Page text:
Did you know that 65% of the population of Iceland lives in the capital city of Reykjavik?
While many tourists may think that’s the city they need to visit, Iceland has so much more to offer. From beautiful landscapes to literal natural wonders, Iceland has it all. This is why seeing Iceland by road is one of the best experiences you could ever dream of.
Iceland has a collection of stunning waterfalls and hot springs that makes road tripping a year-round attraction. Even if nature isn’t your thing, Iceland is full of culture and history that will keep you entertained and amazed throughout your stay.
Looking for a complete guide to visiting Iceland? You’ve found it. Here’s a beginner’s guide to culture in Iceland.
The History of Iceland
Iceland is a Nordic-Island country in the North Atlantic Ocean. This island country is home to only 366,000 people, with around 65% of them living in the capital city. Iceland is predominantly Christian, with 89% of the population being of Icelandic descent.
The island is known to be one of the last parts of the world to ever be inhabited by humans, arriving as late as the 9th century. While Iceland was originally part of the Commonwealth, the country became an independent republic in 1944.
Iceland is rich in natural beauty and culture. However, some of the best sites and cultural locations in Iceland are often overlooked. Iceland is full of amazing local communities and cultures that tourists don’t get the chance to enjoy when they visit the island.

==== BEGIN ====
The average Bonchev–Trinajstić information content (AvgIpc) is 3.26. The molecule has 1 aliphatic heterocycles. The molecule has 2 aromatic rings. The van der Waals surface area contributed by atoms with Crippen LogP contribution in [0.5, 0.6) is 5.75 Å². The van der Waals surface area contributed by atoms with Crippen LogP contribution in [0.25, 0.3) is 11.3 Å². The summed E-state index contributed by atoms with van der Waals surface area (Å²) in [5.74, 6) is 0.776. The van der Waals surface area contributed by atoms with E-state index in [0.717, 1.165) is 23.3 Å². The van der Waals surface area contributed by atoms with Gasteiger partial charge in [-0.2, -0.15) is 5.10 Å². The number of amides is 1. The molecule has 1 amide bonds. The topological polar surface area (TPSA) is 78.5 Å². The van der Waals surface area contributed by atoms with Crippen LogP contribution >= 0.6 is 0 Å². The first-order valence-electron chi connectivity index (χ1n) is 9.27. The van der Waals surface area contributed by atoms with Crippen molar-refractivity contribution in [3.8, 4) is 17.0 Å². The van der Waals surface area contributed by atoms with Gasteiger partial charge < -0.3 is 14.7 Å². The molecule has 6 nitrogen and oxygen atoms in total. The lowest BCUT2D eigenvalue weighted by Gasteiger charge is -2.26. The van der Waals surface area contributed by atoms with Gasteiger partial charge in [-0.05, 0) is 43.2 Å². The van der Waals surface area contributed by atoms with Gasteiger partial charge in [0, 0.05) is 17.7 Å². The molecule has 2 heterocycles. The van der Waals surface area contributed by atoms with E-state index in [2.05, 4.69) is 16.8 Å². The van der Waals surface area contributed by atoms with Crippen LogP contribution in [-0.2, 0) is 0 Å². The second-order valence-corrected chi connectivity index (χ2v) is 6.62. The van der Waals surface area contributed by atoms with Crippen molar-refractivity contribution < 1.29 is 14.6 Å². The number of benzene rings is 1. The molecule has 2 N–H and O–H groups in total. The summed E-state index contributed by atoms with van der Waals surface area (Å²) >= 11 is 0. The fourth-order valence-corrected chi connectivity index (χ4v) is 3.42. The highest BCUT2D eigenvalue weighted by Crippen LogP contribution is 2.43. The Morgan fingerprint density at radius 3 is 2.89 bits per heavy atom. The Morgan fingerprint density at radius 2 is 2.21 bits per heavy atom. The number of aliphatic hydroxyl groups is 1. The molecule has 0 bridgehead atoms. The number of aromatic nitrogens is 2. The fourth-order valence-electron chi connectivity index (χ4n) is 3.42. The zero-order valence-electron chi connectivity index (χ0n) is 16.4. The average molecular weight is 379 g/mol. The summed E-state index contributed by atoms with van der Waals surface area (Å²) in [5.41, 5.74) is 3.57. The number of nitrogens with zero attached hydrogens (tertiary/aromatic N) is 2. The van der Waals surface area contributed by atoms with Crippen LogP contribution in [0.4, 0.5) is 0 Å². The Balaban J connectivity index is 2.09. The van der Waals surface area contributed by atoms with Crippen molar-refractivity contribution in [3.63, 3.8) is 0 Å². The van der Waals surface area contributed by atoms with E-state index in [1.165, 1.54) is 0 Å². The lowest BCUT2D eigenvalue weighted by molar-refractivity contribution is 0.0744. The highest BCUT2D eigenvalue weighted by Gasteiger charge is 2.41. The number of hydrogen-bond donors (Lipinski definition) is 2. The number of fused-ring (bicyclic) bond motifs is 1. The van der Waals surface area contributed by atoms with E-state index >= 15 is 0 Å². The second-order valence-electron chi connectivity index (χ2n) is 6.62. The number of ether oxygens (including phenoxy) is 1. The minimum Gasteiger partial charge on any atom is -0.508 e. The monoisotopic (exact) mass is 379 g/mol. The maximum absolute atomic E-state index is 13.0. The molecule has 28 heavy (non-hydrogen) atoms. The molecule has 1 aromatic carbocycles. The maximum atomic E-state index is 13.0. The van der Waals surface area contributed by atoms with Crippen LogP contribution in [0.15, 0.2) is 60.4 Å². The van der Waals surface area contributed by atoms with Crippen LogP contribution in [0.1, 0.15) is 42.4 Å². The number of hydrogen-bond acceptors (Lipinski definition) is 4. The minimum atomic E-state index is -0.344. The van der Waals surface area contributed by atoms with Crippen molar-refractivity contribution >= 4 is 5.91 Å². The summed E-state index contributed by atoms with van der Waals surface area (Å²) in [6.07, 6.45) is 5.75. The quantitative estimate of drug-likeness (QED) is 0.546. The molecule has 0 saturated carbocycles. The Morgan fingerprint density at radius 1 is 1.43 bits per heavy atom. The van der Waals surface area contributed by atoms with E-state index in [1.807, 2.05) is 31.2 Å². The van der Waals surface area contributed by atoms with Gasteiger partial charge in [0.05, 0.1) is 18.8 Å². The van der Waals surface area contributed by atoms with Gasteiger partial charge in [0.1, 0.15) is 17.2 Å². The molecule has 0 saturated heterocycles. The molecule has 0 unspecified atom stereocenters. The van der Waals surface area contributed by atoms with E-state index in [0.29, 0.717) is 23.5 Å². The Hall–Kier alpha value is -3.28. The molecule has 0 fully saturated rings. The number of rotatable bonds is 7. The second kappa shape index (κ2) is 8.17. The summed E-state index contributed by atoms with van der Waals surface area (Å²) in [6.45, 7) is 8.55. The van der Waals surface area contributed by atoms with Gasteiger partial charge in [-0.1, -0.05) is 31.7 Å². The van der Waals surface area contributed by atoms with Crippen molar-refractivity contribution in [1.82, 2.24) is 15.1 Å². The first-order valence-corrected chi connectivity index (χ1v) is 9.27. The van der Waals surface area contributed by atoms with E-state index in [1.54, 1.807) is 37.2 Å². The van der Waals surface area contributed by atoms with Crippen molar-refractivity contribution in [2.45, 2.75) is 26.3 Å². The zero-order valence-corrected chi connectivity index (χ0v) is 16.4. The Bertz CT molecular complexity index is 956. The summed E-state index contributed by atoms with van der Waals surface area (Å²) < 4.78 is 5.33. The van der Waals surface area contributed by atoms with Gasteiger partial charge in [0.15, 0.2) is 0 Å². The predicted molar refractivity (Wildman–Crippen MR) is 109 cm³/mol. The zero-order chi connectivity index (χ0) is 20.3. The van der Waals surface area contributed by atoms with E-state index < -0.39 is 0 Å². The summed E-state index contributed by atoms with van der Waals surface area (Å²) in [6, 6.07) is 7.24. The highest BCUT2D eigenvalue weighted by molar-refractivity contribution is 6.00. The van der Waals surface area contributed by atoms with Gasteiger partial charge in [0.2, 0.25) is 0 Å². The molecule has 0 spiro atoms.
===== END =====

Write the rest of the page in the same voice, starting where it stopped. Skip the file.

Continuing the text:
This is why many people suggest to rather drive through Iceland as driving allows you to see Iceland through the eyes of a local. Driving allows you to stop in smaller towns along the way to meet and mingle with the locals.
Icelandic people are incredibly friendly and eager to share their culture and beliefs with tourists. Being direct descendants of the Norse and Gaelic settlers, you’re bound to learn a few myths along the way as well.
Food in Iceland
The food in Iceland is fairly unique as well. Icelandic cuisine includes important proteins such as lamb, dairy, and fish. There is also a growing trend within Iceland to cook healthier, eco-friendly meals using natural geothermal heat as well.
Popular food in Iceland includes skyr, a cultured dairy product, hangikjöt, smoked lamb, and kleinur, a fried pastry. Iceland also hosts an annual food festival where competitors from around the country gather to create innovative dishes with local ingredients.
Plan Your Iceland Road Trip Today
Interested in learning more? You can find more Iceland travel inspiration on our blog. When it comes to planning your trip to Iceland, make sure you make your booking early. Whether it be a tour, accommodation, or renting a car, planning ahead can help you secure the best rates.
Looking for a car that can conquer Iceland’s rugged roads? Look no further than Blue Car Rental. Feel free to visit our website and book one of our cars for your next road trip today!